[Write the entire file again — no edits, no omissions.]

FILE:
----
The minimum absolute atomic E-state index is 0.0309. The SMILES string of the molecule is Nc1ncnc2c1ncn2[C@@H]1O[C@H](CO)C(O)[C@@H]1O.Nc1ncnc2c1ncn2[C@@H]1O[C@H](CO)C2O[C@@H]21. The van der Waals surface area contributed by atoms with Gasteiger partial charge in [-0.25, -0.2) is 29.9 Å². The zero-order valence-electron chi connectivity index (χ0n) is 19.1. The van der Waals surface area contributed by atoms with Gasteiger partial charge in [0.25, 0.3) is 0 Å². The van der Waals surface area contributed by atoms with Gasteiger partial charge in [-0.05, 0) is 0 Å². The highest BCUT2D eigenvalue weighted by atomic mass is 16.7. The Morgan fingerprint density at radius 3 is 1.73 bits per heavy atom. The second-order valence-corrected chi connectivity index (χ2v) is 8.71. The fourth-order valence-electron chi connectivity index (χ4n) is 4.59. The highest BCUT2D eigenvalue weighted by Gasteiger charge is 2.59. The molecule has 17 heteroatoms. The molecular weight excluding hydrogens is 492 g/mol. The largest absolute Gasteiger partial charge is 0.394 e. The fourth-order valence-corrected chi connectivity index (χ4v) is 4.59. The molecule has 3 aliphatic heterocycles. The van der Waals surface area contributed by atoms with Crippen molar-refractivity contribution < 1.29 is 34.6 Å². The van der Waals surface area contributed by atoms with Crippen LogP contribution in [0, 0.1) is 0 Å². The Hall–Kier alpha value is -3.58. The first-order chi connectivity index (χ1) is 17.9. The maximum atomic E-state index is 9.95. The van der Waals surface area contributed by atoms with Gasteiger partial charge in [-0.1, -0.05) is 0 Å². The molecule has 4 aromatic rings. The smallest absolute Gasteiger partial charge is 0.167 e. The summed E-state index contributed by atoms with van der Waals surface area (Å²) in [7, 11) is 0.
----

The minimum absolute atomic E-state index is 0.0309. The SMILES string of the molecule is Nc1ncnc2c1ncn2[C@@H]1O[C@H](CO)C(O)[C@@H]1O.Nc1ncnc2c1ncn2[C@@H]1O[C@H](CO)C2O[C@@H]21. The van der Waals surface area contributed by atoms with Gasteiger partial charge in [-0.25, -0.2) is 29.9 Å². The zero-order valence-electron chi connectivity index (χ0n) is 19.1. The van der Waals surface area contributed by atoms with Gasteiger partial charge in [0.25, 0.3) is 0 Å². The van der Waals surface area contributed by atoms with Gasteiger partial charge in [-0.05, 0) is 0 Å². The highest BCUT2D eigenvalue weighted by atomic mass is 16.7. The Morgan fingerprint density at radius 3 is 1.73 bits per heavy atom. The second-order valence-corrected chi connectivity index (χ2v) is 8.71. The fourth-order valence-electron chi connectivity index (χ4n) is 4.59. The highest BCUT2D eigenvalue weighted by Gasteiger charge is 2.59. The molecule has 17 heteroatoms. The molecular weight excluding hydrogens is 492 g/mol. The largest absolute Gasteiger partial charge is 0.394 e. The fourth-order valence-corrected chi connectivity index (χ4v) is 4.59. The molecule has 3 aliphatic heterocycles. The van der Waals surface area contributed by atoms with Crippen molar-refractivity contribution < 1.29 is 34.6 Å². The van der Waals surface area contributed by atoms with Crippen LogP contribution in [0, 0.1) is 0 Å². The Hall–Kier alpha value is -3.58. The first-order chi connectivity index (χ1) is 17.9. The maximum atomic E-state index is 9.95. The van der Waals surface area contributed by atoms with Gasteiger partial charge in [-0.1, -0.05) is 0 Å². The molecule has 4 aromatic rings. The smallest absolute Gasteiger partial charge is 0.167 e. The summed E-state index contributed by atoms with van der Waals surface area (Å²) in [7, 11) is 0.